The first rule of the Guitar Club is to tell everyone about the Guitar Club.
The second rule is to teach them how to play guitar.
A group of Williamsburg middle schoolers have been inspired to teach fellow students how to handle an axe after a school parent and a teacher took the time to teach them how to play a six-string.
Guitar-playing parent Beau Friedlander teamed with MS 577 guitar-playing teacher Tom MacDonald to teach kids songs such as the Lumineer’s “Ho Hey,” and after they rocked out at a holiday show, demand for the duo’s services out weighed their supply of time.
And that’s when their first students stepped in.
“When a kid finally gets it, it gives me the feeling that I have done something good,” said 13-year-old student Matthew Fitzpatrick, a seventh grader who has already begun passing down his knowledge to kids even more wet behind the ears than he, even though he only started playing six months ago and knows a handful of chords. “It is really fun.”
Fitzpatrick and other older kids picked up the slack by starting to teach each other, and as soon as they would learn a new chord or song, they would seek out younger kids to show them how it is done. Friedlander and MacDonald started asking their students to promise to pass on what they learned.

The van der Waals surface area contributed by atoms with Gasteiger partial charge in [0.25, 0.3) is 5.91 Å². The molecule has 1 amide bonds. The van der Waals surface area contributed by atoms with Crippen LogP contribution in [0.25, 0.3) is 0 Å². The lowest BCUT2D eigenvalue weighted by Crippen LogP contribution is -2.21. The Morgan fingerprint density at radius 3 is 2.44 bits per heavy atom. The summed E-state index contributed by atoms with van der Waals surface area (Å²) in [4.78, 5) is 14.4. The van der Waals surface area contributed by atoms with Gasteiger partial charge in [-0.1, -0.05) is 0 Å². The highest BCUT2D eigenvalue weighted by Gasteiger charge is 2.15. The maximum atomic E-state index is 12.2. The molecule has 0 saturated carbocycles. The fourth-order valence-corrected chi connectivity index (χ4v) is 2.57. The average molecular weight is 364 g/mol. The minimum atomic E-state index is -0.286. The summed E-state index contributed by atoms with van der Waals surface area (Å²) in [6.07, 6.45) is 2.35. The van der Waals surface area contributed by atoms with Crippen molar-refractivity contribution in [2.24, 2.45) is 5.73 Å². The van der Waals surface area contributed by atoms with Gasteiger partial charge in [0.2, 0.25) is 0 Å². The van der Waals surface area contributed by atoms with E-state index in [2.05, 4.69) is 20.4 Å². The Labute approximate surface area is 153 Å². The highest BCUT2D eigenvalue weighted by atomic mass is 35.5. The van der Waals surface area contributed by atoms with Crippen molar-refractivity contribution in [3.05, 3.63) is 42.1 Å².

“We are creating this weird little nation of guitar players,” said Friedlander.
And the kids all turn out to be all right as teachers.
“Kids are sometimes better at showing each other how to do things than adults are,” said Friedlander. “They speak the same language.”
And according to the kids, explaining how something is done to another student benefits both the student and the teacher.
“Teaching helps you understand the instruments better,” said Ella Friedlander. “You are getting a deeper understanding of what you are playing.”
The kids have already learned several popular songs, including “Firework” by Katy Perry, “Maps” by Maroon 5, and “Rude” by Magic. They have also taken on some stalwart classics, including “You’ve Got to Hide Your Love Away” by the Beatles and “Sweet Home Alabama” by Lynyrd Skynyrd.
The kids are now raising money to build a website where they will post their own homemade instructional videos, and are hoping to raise enough money to buy guitars for 50 more kids.
Friedlander and MacDonald also hope to expand the club to at least two more schools and eventually the entire city.
“I just want kids to be enriched with music and the arts and learn a skill that goes with you beyond test taking,” said MacDonald.